Can you give me even one good reason?
“No, I don’t need reasons—I just feel it’s so.”
That short exchange might take place many times a day between Christians. But it never should.
You may be wondering what the subject is that the two parties are discussing. It doesn’t really matter. I left it out for a good reason—to show the bare outlines of the issue.
The issue being, of course, how we know anything about God to be true or false.
There is no biblical precedent for basing the truth or the falsehood of any belief upon how one feels; yet many do so.
Our faith is one that can be objectively set forth—and has been—in a Book from which God expects us to learn what is/isn’t true.
What Jesus told us that Abraham said to the rich man suffering in hell was that people won’t believe even if someone rose from the dead (which, of course, He did). Experience and feelings won’t cut it! Instead, if a person wants to discover the truth he should turn to the Bible: “they have Moses and the prophets; let them listen to them” Jesus said (Luke 16: 29).
It’s the same today-to learn the truth, and benefit from it—one must turn to the Scriptures. Stop listening to feelings; start listening to truth.
There is a sort of legalistic view that misunderstands and, therefore, misapplies the doctrine of predestination by failing to allow for human agency. It turns out to be very close to fatalism.
I’m talking about the sort of teaching that says, “Well you’ve got to find the right girl (fellow)—the one God has for you. If you don’t, you’ll be in misery the rest of your life for having missed out on “God’s perfect will” for you. You will be saddled with a second rate existence as the result.”
You see, there just isn’t any such thing in Scripture as “missing out on God’s perfect will.”
God’s decretive will is always accomplished. And it is established by the use of responsible, human agency. Sure, many Christians make bad choices about their life companions—and some do live in misery. But they are not “stuck” in some lesser-than-best situation about which nothing can be done to remedy it!
No genuine Christian is doomed to live on some sort of a second level existence. There is always the possibility for change through repentance, sanctification, and the blessings that accrue from it. If I didn’t believe in such possibility for radical change, so as to turn bad choices into good outcomes by the grace of God, I wouldn’t have counseled anyone. There is no perfect one for you—the options are always there so long as the other persons considered are genuine believers.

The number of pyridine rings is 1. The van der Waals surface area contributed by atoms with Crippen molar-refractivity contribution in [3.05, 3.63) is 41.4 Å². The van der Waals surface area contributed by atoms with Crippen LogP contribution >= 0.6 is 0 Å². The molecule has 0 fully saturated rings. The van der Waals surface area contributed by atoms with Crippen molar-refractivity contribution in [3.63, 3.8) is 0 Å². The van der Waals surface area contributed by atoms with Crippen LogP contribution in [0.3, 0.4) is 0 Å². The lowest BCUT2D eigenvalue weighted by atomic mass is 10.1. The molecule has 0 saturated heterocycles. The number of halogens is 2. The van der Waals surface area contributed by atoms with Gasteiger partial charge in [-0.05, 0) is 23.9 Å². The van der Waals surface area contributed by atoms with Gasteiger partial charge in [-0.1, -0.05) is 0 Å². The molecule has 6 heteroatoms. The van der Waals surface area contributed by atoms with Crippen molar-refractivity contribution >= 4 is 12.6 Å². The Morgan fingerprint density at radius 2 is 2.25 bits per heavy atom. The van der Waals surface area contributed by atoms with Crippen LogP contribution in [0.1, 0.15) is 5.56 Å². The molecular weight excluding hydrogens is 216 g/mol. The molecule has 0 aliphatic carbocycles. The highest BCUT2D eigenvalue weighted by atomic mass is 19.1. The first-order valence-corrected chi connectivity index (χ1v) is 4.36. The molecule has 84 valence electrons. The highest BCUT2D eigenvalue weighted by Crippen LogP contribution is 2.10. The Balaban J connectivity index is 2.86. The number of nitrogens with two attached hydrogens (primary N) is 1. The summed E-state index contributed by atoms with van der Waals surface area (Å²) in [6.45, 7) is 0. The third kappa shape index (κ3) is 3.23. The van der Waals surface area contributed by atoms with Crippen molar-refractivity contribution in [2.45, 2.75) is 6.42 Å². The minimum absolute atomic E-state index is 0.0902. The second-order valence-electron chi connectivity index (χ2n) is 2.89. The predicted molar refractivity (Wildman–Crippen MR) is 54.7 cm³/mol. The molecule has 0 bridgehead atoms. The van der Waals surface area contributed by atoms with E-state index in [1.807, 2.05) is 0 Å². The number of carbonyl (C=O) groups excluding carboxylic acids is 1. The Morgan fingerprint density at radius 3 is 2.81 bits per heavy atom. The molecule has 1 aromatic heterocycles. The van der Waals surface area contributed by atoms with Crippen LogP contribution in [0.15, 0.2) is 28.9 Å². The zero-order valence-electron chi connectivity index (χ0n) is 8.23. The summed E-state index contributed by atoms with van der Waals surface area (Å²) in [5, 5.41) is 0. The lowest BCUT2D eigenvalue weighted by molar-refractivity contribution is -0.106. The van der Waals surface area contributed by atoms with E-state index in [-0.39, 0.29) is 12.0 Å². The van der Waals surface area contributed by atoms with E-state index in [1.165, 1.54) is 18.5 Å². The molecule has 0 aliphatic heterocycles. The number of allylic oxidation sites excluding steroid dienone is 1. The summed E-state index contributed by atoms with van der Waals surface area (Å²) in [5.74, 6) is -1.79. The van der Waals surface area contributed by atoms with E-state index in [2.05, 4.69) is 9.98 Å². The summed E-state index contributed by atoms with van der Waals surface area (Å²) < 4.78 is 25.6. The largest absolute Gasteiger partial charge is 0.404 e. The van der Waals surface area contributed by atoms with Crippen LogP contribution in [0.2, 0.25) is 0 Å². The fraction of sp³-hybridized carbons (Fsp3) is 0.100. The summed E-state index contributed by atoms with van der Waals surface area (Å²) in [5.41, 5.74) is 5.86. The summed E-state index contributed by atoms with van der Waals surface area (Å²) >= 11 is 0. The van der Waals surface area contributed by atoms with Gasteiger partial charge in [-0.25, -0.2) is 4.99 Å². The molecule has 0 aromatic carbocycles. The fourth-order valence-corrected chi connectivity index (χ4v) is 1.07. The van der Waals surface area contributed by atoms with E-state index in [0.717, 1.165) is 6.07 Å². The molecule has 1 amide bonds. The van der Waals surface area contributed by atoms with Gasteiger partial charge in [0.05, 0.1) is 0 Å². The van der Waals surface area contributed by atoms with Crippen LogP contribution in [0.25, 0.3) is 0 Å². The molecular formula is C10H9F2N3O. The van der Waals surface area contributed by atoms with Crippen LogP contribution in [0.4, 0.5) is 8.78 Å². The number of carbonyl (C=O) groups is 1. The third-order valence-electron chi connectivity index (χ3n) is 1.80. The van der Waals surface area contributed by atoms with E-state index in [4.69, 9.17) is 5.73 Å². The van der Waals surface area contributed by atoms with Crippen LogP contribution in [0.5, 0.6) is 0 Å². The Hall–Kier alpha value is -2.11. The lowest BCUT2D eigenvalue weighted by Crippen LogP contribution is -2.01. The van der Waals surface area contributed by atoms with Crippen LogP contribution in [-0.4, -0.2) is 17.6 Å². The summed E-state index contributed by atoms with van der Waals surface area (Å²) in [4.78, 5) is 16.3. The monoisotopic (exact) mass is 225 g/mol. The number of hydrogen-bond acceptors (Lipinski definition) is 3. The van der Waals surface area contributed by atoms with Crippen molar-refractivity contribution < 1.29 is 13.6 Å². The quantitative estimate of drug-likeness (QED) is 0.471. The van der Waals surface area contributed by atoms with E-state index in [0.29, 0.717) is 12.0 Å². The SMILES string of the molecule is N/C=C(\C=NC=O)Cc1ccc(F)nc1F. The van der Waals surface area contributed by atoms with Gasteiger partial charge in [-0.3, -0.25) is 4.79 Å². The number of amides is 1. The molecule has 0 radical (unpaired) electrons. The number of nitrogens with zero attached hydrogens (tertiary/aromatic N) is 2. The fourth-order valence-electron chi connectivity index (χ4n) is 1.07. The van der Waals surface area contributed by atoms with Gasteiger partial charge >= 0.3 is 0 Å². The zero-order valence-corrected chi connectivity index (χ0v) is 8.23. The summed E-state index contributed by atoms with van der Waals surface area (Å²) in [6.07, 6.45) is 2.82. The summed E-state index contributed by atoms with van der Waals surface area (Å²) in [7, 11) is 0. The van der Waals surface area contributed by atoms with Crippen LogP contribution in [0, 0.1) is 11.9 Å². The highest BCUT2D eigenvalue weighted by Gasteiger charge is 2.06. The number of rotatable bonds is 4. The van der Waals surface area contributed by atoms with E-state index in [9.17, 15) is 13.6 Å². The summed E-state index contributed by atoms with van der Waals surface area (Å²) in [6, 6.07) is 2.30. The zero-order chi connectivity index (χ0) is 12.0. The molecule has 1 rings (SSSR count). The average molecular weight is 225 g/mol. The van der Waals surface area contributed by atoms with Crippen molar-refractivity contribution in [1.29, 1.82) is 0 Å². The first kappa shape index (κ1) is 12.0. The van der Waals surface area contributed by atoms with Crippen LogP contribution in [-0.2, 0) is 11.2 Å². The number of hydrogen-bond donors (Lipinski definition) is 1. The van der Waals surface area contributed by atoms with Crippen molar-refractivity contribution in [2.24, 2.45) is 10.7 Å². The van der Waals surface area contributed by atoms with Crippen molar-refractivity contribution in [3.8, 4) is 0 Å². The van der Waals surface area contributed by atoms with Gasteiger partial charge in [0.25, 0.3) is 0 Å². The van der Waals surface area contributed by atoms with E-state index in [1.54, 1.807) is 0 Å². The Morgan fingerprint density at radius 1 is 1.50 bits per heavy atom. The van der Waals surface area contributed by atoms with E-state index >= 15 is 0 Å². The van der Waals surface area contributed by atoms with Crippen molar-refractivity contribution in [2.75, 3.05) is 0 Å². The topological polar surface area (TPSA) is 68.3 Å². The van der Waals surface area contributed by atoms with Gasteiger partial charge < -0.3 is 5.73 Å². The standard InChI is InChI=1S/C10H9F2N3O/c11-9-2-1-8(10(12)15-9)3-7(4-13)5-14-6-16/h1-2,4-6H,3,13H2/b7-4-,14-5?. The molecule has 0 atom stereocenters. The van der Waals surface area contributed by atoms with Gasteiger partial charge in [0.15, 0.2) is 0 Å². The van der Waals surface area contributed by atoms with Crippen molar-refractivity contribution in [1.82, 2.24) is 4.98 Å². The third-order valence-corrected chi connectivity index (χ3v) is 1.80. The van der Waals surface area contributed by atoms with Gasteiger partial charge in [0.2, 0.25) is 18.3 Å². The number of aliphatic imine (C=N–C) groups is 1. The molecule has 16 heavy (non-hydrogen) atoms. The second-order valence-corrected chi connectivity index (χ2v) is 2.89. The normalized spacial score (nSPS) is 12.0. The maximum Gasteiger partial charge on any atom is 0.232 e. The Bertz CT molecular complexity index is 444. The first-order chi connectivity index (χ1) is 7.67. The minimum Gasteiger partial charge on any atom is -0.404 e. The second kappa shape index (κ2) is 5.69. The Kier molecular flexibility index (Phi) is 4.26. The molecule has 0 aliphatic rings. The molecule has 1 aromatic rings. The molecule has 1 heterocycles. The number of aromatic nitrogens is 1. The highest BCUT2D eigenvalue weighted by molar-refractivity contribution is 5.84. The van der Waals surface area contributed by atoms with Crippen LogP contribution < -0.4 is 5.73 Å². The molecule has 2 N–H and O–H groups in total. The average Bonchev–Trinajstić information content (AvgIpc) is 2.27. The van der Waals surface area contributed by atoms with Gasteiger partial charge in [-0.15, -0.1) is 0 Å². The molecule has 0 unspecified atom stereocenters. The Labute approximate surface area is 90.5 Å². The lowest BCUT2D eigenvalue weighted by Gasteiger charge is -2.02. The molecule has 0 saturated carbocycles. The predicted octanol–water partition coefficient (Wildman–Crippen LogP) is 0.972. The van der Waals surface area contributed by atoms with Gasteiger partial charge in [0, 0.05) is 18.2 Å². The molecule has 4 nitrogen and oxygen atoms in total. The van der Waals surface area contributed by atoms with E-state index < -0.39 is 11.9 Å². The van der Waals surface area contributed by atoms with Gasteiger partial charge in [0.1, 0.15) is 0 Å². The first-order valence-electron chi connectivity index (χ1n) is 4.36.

But even then—if one happens to be married to an unbeliever (not a legitimate option) God, according to 1 Corinthians 7, can save and transform the unbeliever. And if He doesn’t, a repentant believer, living according to the Word of God, can lead a joyous life.
“Having peace about a matter” is what many people think is the deciding factor about whether it is wrong or right to do something. And they base their opinion on Colossians 3:15,
let Christ’s peace have final say in your hearts . . .
Is that a fair understanding and application of the verse? Is it the way to determine what is right in answer to questions about which you need guidance? Are those who say, “I have peace about it,” right in concluding that God sends peace if a decision is correct, and that He sends a disturbed heart if it isn’t? That’s what many have been taught.
But “peace” can come from a conscience that has been seared so as to no longer effectively warn about what is wrong. So, how could you distinguish between the two? Moreover, we have all known those who said that they had peace about a matter, and the “peace” turned out to be the wrong way to go.
“What do you do when you don’t know what to do?”
Are you serious, or are you presenting me with a conundrum?
“No. I’m dead serious. I have a decision to make as to whether or not to do something. I’d like to do it but I don’t know whether its something that the Lord would approve of.””
Ah. I see.
“And it’s been bugging me for days. I can’t tell you what it is, either. I have to keep the matter quiet until I decide. Without any data, do you think you can help?”
Possibly. Let’s consider the matter abstractly—strictly from the side of the principle involved.
In making a decision it is always wise to check out what the Bible says about the matter, Often, you will find a direct, specific command: “You shall not commit adultery.” There will be no doubt in your mind as to what God’s will is in the matter.
There are, however many decisions about which there is no biblical command. If you read that you are not to commit adultery and you happen to be involved in that very sin when you read the command, and are convicted, you may (should) want to stop immediately. Now comes another decision—how should you break off the sinful relationship?
About this latter decision there is no specific command. Should you go personally to the other party and tell her/him your decision? Send an email? A letter? Perhaps phone? Possibly go together with your pastor to break the news? How will you make this decision?
There are possibly good reasons for it; but, of course, there may not be.
For choosing the green one over the blue—or the other way around.
“Do there have to be good reasons?”
No, of course not—basically, the choice of a color is a matter of indifference, a matter of preference, all other things being equal. There are no biblical reasons for one option over the other if it doesn’t involve stewardship of the Lord’s money or something else like that. Then something additional is at stake.
“Is every choice one in which one either chooses for Christ or against Him?”
In one sense “yes”; in another “no.”